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Why Is There No Criminology of Wage Theft?
I used the 2016 American Society of Criminology Conference to present on a new line of research. Normal 0 false false false EN-US JA X-NONE /* Style Definitions */ table.MsoNormalTable {mso-style-name:"Table Normal"; mso-tstyle-rowband-size:0; mso-tstyle-colband-size:0; mso-style-noshow:yes; mso-style-priority:99; mso-style-parent:""; mso-padding-alt:0in 5.4pt 0in 5.4pt; mso-para-margin:0in; mso-para-margin-bottom:.0001pt; mso-pagination:widow-orphan; font-size:12.0pt; font-family:"Cambria",serif; mso-ascii-font-family:Cambria; mso-ascii-theme-font:minor-latin; mso-hansi-font-family:Cambria; mso-hansi-theme-font:minor-latin;} Why is there no criminology of wage theft? (wrongful withholding of $50 billion of wages earned) Wage theft, also known as wage and hour violations, happen when employers do not pay employees for all the hours they worked, do not pay them time and a half for overtime, make wrongful... continue reading »

Crime and Mass Incarceration: Reform or a 'New Normal'
The folks over at University of Michigan's Osher Lifelong Learning Institute (OLLI) asked to come back for another lecture.I had been doing some research for the 11th edition of The Rich Get Richer and the Poor Get Prison to update the opening of the book. It will be/came out Oct 2016 and I'm skeptical about how much will be accomplished. But see what you think. 1. Here is the incarceration rate, to show how much has been accomplished so far; it may or may not match the amount of bipartisan hype about the need for sentencing reform.   2. So what are... continue reading »

Private Prisons: An Incomplete Survey
I had the opportunity to Chair and present at an excellent session at the 4th Annual East Asian Law and Society conference in Tokyo, Japan. The session itself was titled Privatization and Public-Private Partnerships with Prisons and Corrections: Benefits, Concerns and Models. My paper was titled Models of Privatization and Public-Private Partnerships with Prisons: An Incomplete Survey. Abstract: Israel has no private prisons, thanks to a decision by the High Court of Justice that privately run prisons were unconstitutional; that having a profit motive in running a prison nullifies the legitimacy of punishment and violates the rights of the people... continue reading »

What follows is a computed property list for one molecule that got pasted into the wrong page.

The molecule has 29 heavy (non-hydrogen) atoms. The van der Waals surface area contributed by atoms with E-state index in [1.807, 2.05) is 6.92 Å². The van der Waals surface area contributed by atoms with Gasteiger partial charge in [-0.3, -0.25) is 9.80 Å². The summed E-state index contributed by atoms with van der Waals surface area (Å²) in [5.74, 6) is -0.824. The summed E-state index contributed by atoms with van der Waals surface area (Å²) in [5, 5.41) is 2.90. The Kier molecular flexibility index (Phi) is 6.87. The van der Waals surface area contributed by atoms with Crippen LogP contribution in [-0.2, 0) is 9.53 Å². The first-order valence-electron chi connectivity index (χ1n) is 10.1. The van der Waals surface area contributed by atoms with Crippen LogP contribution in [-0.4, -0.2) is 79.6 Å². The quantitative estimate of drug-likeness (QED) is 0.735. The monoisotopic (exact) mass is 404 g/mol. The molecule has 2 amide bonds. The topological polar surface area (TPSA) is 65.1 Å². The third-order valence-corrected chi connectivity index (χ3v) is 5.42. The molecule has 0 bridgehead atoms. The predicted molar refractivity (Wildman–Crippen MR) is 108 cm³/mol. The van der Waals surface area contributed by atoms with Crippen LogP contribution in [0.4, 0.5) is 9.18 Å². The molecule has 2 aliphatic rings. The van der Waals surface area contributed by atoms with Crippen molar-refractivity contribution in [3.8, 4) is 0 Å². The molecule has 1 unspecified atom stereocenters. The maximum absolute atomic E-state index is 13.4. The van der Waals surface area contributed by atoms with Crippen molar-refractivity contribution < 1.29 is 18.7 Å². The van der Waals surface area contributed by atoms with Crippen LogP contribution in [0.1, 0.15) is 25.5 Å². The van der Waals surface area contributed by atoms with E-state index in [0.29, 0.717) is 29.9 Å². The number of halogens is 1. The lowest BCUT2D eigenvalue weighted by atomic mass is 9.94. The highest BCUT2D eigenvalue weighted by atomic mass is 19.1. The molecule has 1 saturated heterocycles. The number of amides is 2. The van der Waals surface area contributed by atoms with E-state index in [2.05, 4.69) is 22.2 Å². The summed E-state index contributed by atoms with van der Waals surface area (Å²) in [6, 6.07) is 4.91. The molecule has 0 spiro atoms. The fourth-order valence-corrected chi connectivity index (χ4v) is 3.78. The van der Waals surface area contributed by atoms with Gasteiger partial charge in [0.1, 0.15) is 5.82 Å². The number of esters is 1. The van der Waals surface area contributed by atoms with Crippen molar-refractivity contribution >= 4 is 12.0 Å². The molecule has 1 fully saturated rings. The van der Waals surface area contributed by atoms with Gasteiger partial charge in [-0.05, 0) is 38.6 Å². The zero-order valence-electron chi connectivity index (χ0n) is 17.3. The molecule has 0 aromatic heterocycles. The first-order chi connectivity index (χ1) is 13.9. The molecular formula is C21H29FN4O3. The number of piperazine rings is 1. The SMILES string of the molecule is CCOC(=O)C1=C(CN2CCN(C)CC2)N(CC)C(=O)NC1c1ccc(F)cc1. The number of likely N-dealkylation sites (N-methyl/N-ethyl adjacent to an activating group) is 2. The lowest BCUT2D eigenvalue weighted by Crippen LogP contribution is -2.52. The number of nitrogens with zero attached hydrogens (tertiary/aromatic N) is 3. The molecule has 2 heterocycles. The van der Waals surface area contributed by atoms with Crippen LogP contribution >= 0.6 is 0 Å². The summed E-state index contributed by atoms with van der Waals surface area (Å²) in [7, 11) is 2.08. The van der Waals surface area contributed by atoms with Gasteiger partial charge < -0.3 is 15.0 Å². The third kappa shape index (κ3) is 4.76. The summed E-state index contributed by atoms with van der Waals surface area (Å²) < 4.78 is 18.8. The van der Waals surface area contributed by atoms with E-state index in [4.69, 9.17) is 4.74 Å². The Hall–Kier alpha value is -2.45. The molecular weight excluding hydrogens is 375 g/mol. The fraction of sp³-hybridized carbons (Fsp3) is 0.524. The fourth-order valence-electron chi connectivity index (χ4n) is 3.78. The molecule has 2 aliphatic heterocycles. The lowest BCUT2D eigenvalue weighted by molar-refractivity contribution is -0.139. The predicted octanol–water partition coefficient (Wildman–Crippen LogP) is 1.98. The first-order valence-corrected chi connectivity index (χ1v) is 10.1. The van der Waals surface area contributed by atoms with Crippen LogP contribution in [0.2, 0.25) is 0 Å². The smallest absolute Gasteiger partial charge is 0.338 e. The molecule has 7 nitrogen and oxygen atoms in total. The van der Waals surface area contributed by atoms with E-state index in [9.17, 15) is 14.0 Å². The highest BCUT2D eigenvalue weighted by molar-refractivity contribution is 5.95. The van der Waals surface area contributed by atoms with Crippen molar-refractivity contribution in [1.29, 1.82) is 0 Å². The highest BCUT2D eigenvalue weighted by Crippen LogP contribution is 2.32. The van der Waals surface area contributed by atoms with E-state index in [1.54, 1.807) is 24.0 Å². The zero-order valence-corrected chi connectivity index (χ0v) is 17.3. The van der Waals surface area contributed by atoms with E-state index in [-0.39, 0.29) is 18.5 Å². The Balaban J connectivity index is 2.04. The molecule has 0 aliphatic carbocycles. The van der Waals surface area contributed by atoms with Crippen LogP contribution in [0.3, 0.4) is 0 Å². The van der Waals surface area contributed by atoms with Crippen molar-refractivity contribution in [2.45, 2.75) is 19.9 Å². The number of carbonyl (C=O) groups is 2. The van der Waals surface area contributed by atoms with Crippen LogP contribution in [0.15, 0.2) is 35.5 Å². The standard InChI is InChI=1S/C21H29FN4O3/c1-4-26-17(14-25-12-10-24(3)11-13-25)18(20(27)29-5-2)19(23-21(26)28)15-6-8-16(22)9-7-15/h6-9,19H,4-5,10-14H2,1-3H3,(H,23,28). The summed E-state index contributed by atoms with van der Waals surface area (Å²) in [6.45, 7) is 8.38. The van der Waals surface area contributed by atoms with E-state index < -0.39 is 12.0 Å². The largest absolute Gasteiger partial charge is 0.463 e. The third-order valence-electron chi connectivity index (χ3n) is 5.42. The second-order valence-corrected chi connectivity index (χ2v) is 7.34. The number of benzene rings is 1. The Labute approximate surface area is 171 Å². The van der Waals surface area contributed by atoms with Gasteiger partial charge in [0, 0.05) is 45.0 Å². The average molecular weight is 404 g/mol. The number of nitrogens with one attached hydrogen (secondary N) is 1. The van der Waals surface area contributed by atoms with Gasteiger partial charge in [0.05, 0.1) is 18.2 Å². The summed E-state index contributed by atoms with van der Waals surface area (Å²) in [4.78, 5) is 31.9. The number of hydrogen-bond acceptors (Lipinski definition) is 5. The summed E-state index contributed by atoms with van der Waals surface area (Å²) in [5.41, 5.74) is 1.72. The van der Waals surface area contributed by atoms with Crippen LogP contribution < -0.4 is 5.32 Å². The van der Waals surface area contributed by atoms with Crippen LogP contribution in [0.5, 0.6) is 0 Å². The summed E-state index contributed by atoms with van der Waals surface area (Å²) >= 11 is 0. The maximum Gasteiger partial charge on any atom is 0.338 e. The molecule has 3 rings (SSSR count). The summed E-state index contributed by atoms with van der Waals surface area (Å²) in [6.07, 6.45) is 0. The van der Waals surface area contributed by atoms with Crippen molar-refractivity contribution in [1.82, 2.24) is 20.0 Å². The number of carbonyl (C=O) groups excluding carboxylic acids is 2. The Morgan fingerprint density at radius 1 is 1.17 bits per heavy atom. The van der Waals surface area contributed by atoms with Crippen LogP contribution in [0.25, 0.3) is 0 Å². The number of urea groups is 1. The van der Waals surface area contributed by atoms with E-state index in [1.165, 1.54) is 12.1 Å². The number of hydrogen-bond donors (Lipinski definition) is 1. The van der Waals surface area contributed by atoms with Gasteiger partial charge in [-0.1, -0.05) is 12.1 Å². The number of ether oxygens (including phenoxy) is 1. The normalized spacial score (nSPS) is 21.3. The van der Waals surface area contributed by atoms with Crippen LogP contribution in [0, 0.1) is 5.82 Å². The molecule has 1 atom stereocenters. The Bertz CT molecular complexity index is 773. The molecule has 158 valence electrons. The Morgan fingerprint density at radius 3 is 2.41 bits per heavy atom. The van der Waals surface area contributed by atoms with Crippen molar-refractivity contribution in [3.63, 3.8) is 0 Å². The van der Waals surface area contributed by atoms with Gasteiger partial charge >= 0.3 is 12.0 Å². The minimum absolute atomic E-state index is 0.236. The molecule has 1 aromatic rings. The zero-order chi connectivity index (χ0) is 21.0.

Why Private Prisons Do Not Save Money
This presentation, which looks at the overhead costs of private prisons, was done in 2008 and subsequently became a chapter in Punishment for Sale (co-authored with Donna Selman). At that time, Dana Radatz was my graduate assistant who was very helpful in collecting the data and organizing it in a meaningful way. Why Private Prisons Do Not Save Money: Overhead Costs and Executive PayDownload .pdf of presentationDownload .pptx of presentation RELATEDPrison Privatization in US and Japan (2014 presentation and information on Shimane Asahi Rehabilitation Center - a Japanese high-tech, public-private partnership) The problems with private prisons (2011 and 2013 presentations) ... continue reading »

Why Inequality Matters for Criminology and Criminal Justice
I am pleased to have had the opportunity to present at the ISA's World Congress of Sociology in Yokohama, Japan in July. This presentation builds on and updates some earlier ones (listed in the RELATED section below).  ABSTRACT: The presenter, a co-author of The Rich Get Richer and the Poor Get Prison, will focus on economic inequality, which receives less attention than race or gender. This paper will start by  providing an overview of economic inequality in several developed nations before discussing several ways to conceptualize the inequality between natural and corporate persons. Next, the presentation will summarize the links... continue reading »

The Problems with Private Prisons
I have followed up my co-authored Punishment for Sale book by giving several presentations, which I have posted below. The first is a general overview of concerns and critiques about private prisons that I presented at the International Criminology Congress in Kobe, Japan in 2011. The second is one I did for a statewide forum on prison privatization, mass incarceration and prison reform here in Michigan in 2013. While the latter is more specific in focusing on Michigan, its analysis is applicable to other states.  The problems with private Prisons (2011 - International Criminology Congress) Problems With Private Prisons (2011)In... continue reading »

Criminology Needs More Class: Inequality, Corporate Persons and an Impoversihed Discipline
My presentation at the 2012 American Society of Criminology conference was entitled Criminology Needs More Class: Inequality, Corporate Persons and an Impoverished Discipline (#occupy). It is a condensed and updated version of the Sidore lecture I gave, The Rich Get Richer and the Poor Get Prison: Inequality, Corporate Power and Crime. ABSTRACT:Criminology generally does not collect data on class, which is more likely to be "controlled” for than explained. The discipline is interested in psychopaths engaged in street crime but not white collar crime or the harms done by corporate “persons” who act without conscience. Strain theory is taught without... continue reading »

Inequality, Corporate Power and Crime Presentation